I also faced the similar situation while I was in my home town in Dashain. I stepped to a local theatre near by my home. I dont remember the name of that Nepali movie. It was really really boring as well the hall was disgusting. I felt like being punished for a terrible crime. I left the movie at interval.


  2. bikas rauniar

    as a film buff, i enjoyed reading your artciles in both in newspaper as well as here in your blog site.

    i do not think the low budget is a problem in making a good cinema. what we need is a director who can tell the story in a simple yet effective way. our directors , writers, script writers do not do research and homework properly. one can make a good film , by using any camera format whether its 35 mm or 16 mm or digital, what we need is a good director. there are many god examples of excellent films made in low budget not only in india but in countries like italy, argentina, iran, china etcs

    there are some good nepali films like duniya, eh mero hazur, darpan chaya, numafung, mukundo etcs and also we have some good film makers and good actors and actresses. lets hope for a good films in future !! !


  3. the critic

    I think it’s the lack of a good story that makes Nepali films so geeky.The stories are mainly of the old Indian style …involving a super powerful hero, some villians , a showpiece herione who is just the hero’s companion and has no roles of her own except to put the hero in troubles and so on.And the main problem with Nepali movies is that they lack Nepaliness- the dialogues are like Nepali translation of some Hindi dialogue and too formal as you have rightly said.To talk about the acting- the actors’ smile don’t reach their eyes!!!ANd they say ki film herna kohi aaundaina… herna layakko hunuparyo ni!!!-nepali bhanera hepne maan ta hoina ni-jhaan aafno bhasama ramro film banyo bhane ta makkha parera herna gainchha ni.Alikati mehenat garera ali creative bhayo bhane ta kaam laganima nai ramro film bhanchha ni ani lagani pani dubdaina tara uhi kathalai ghumai phirai naramro tarika le presentation garepachhi ta dubihalchha ni.Naaya prayog garna daraunu bhayena ani main kura ta ali maan lagayera mehenat garera film banaunuparyo,haina ta Dinesh dai.


  4. Dinesh Wagle

    Yes, the main problem with our film makers is that they don’t have creative ideas that could bring quality Nepali crowd to theaters. But one film maker (producer) told me this: “we have creative ideas. I have creative ideas. But I can’t risk implementing those ideas because if I fail I will be bankrupt and have to sell my house and land to repay the debt.” One film maker said that his job wasn’t like making a music video with Rs. one hundred thousand.

    Yes, quite a few movies have become successful in Nepali market because they dealt with homegrown story. Take Balidaan for instance. The story is not copied from any Hindi film. It’s about Nepali society and its politics. I almost cried watching that movie and liked it.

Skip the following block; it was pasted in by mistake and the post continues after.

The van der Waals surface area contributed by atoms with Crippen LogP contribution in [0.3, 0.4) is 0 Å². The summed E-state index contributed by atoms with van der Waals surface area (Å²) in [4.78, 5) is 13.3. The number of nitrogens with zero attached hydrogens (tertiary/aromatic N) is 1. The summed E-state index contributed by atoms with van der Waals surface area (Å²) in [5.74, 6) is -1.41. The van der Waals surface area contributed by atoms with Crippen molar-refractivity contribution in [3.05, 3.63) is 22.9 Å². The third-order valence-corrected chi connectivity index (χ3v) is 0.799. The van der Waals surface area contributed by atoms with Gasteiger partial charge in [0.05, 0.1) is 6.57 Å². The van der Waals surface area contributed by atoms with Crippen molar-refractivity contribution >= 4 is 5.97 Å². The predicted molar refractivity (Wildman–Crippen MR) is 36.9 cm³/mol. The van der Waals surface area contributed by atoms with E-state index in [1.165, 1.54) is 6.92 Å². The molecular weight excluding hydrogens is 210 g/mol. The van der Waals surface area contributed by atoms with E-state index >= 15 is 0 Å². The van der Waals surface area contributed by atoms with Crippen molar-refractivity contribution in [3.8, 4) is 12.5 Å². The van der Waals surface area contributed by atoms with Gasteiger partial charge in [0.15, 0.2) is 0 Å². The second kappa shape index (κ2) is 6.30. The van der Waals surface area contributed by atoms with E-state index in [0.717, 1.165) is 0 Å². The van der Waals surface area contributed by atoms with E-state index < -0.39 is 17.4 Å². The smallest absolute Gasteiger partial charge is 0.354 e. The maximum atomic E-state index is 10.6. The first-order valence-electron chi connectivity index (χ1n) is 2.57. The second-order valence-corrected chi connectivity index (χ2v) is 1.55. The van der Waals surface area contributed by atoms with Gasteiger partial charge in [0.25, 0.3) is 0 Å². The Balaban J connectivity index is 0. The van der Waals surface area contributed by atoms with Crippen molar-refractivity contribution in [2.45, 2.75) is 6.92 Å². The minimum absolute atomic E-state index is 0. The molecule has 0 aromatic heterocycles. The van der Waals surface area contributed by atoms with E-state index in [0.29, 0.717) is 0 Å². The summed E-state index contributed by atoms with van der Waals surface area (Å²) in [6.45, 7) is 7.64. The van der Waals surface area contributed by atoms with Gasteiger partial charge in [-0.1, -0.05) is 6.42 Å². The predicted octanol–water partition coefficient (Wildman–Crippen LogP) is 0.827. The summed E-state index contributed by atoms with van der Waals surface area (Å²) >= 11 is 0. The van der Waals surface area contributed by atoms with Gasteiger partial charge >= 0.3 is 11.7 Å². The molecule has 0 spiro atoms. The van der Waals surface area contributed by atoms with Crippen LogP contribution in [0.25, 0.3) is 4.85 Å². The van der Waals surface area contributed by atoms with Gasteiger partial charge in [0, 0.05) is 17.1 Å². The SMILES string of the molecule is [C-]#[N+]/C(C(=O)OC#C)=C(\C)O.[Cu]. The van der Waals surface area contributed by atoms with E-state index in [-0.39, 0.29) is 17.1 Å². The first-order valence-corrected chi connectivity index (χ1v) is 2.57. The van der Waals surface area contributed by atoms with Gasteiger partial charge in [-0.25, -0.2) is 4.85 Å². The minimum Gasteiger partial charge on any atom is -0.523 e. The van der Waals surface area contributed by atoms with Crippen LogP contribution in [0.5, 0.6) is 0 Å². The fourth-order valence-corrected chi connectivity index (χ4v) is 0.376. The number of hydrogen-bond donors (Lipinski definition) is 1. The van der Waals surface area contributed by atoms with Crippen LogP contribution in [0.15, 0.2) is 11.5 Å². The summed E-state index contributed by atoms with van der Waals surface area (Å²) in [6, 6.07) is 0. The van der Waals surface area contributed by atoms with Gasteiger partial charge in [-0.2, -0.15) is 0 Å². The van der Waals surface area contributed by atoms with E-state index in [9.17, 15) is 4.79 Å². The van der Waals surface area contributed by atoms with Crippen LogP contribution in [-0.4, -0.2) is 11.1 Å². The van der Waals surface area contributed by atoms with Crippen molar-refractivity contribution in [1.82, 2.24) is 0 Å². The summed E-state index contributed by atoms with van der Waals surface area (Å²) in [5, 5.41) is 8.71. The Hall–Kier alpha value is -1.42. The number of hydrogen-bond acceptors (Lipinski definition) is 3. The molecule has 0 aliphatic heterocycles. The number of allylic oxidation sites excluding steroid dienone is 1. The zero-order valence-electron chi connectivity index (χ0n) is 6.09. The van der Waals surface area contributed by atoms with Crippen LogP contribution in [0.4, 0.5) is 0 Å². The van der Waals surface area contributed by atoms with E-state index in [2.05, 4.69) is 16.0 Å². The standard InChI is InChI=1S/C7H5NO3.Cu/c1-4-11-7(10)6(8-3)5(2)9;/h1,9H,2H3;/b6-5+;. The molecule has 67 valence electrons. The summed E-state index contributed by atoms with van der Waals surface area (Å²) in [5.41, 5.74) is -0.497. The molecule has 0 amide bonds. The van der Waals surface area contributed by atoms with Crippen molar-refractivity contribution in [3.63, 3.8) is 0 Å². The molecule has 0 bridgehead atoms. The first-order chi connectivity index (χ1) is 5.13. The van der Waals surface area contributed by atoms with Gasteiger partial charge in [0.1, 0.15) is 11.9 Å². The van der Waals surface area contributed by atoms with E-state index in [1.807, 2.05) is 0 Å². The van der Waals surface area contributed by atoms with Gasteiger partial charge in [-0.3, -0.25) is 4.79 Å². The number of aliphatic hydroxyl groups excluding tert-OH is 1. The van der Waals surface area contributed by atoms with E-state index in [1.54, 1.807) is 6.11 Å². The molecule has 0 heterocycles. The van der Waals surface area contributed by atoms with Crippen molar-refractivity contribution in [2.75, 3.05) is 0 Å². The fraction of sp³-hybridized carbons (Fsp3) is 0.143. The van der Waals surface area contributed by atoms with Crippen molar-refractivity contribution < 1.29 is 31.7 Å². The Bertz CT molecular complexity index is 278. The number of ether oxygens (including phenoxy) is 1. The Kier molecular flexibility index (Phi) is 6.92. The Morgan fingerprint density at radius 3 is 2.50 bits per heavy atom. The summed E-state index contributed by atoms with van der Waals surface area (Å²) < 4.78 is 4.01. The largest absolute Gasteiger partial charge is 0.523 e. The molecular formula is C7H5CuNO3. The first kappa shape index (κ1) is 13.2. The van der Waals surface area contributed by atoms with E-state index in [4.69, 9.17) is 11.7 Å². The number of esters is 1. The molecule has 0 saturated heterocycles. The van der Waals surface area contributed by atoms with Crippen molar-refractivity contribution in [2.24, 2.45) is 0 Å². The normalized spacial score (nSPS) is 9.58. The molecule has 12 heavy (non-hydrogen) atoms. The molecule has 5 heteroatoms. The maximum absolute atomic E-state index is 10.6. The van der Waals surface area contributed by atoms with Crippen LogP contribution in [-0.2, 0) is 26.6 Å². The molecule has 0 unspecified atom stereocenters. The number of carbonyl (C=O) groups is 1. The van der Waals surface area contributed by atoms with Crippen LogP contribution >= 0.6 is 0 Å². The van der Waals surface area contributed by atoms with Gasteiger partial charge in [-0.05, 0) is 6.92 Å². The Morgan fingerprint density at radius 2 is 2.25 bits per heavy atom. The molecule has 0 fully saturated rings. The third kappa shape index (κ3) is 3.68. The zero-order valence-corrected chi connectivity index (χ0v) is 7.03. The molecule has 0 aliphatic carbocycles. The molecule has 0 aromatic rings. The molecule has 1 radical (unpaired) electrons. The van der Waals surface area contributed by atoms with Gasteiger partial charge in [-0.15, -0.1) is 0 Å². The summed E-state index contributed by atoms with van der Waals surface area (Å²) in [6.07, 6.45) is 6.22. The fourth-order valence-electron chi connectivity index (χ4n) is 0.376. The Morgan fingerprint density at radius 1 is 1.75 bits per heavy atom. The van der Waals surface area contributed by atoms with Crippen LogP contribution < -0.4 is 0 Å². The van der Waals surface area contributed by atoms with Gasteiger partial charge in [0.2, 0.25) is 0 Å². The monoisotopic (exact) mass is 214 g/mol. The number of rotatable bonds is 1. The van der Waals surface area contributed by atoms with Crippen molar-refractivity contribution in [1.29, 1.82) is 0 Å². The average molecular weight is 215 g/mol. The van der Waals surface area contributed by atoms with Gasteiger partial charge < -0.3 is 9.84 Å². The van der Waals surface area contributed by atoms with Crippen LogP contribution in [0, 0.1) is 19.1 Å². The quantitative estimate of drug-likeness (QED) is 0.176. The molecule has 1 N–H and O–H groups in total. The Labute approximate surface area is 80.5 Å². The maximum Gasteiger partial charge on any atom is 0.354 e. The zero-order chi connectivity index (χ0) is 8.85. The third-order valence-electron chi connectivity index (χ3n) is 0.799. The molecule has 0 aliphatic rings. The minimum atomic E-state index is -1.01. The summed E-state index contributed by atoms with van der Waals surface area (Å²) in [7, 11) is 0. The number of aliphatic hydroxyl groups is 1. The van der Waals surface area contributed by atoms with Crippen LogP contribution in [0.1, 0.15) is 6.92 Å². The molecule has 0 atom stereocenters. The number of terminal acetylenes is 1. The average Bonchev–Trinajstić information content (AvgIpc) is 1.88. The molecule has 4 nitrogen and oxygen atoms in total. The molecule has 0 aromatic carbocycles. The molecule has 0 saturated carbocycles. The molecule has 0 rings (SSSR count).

5. Anita Gadtaula

    I recently Visited Nepal over the summer June 18th I seen few Nepali TV Shows and it was great and funny.. Please Please keep up the great work..
    Naresh Paudyal and all the best for you and ur familys.

    Anita Gadtaula


  6. S

    Ooouch….now that hurts…us the urban crowd are the pseudo-intellectuals!!!…hahaha….and Nepali movies are not for us eh!… sad….good going Naresh brother…..creating movies for the so called mainstream audience …..I ‘m sure you are very satiesfied exploring your intellectual side and making money doign your honorable Job….and I must say that was quite a statement comming from someone as pseudofamous as you!


  7. Umes

    I recently watched two nepali movies, now I have become addicted to them.

    Nepali films suck big time but it’s such a time pass laughing my ass out.. and then later, commenting on the actors and the songs and everything.


  8. Herry

    Its hard to say what’s a weakness of nepali movies

    1) Low budget
    2) Director not skilled
    3) the stories are always on traditional manner(young generation peoples do not like to watch a movie)

    4)shooting place in Nepal are not modern
    5) Movies Between Rich and Poor


  9. purushottam

    there is too much complaining here. but who’s listening?
    i liked darpan chhaya among the few nepali movies i have seen
    however in my whole life, i have never watched a single movie in theatre


  10. Ram

    Can we turn our focus on the positive sides too? Why is it that all we care for is to complain? I have never been able to comprehend this general tendency of many Nepalese. Could we make things happen rather than critique all the time? I do understand that criticism serves a purpose, but If I have to be honest, it does hurt me a lot to acknowledge the fact that we have grown up complaining and not accepting the task.

    Hopefully action will get some chance among us.